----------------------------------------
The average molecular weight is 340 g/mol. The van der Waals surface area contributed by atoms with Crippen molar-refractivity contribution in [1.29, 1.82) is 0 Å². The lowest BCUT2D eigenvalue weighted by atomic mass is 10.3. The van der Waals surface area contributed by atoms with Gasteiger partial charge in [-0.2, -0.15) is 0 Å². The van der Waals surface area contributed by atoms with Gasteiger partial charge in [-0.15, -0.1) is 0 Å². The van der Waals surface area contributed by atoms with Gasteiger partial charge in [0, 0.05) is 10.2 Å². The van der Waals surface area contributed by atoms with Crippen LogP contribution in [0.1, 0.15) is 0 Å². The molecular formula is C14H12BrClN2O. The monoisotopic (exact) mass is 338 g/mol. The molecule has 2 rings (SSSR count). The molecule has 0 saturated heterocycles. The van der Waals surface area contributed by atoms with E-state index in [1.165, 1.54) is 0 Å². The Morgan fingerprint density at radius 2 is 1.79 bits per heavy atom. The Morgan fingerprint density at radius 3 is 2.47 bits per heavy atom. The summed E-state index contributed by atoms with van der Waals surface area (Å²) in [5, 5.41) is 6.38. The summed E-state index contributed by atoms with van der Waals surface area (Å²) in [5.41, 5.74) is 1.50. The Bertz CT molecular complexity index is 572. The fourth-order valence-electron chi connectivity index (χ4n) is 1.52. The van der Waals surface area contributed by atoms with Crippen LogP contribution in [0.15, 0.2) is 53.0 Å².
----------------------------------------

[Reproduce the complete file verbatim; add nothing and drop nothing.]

The average molecular weight is 340 g/mol. The van der Waals surface area contributed by atoms with Crippen molar-refractivity contribution in [1.29, 1.82) is 0 Å². The lowest BCUT2D eigenvalue weighted by atomic mass is 10.3. The van der Waals surface area contributed by atoms with Gasteiger partial charge in [-0.2, -0.15) is 0 Å². The van der Waals surface area contributed by atoms with Gasteiger partial charge in [-0.15, -0.1) is 0 Å². The van der Waals surface area contributed by atoms with Gasteiger partial charge in [0, 0.05) is 10.2 Å². The van der Waals surface area contributed by atoms with Crippen LogP contribution in [0.1, 0.15) is 0 Å². The molecular formula is C14H12BrClN2O. The monoisotopic (exact) mass is 338 g/mol. The molecule has 2 rings (SSSR count). The molecule has 0 saturated heterocycles. The van der Waals surface area contributed by atoms with E-state index in [1.165, 1.54) is 0 Å². The Morgan fingerprint density at radius 2 is 1.79 bits per heavy atom. The Morgan fingerprint density at radius 3 is 2.47 bits per heavy atom. The summed E-state index contributed by atoms with van der Waals surface area (Å²) in [5, 5.41) is 6.38. The summed E-state index contributed by atoms with van der Waals surface area (Å²) in [5.41, 5.74) is 1.50. The Bertz CT molecular complexity index is 572. The fourth-order valence-electron chi connectivity index (χ4n) is 1.52. The van der Waals surface area contributed by atoms with Crippen LogP contribution in [0.15, 0.2) is 53.0 Å².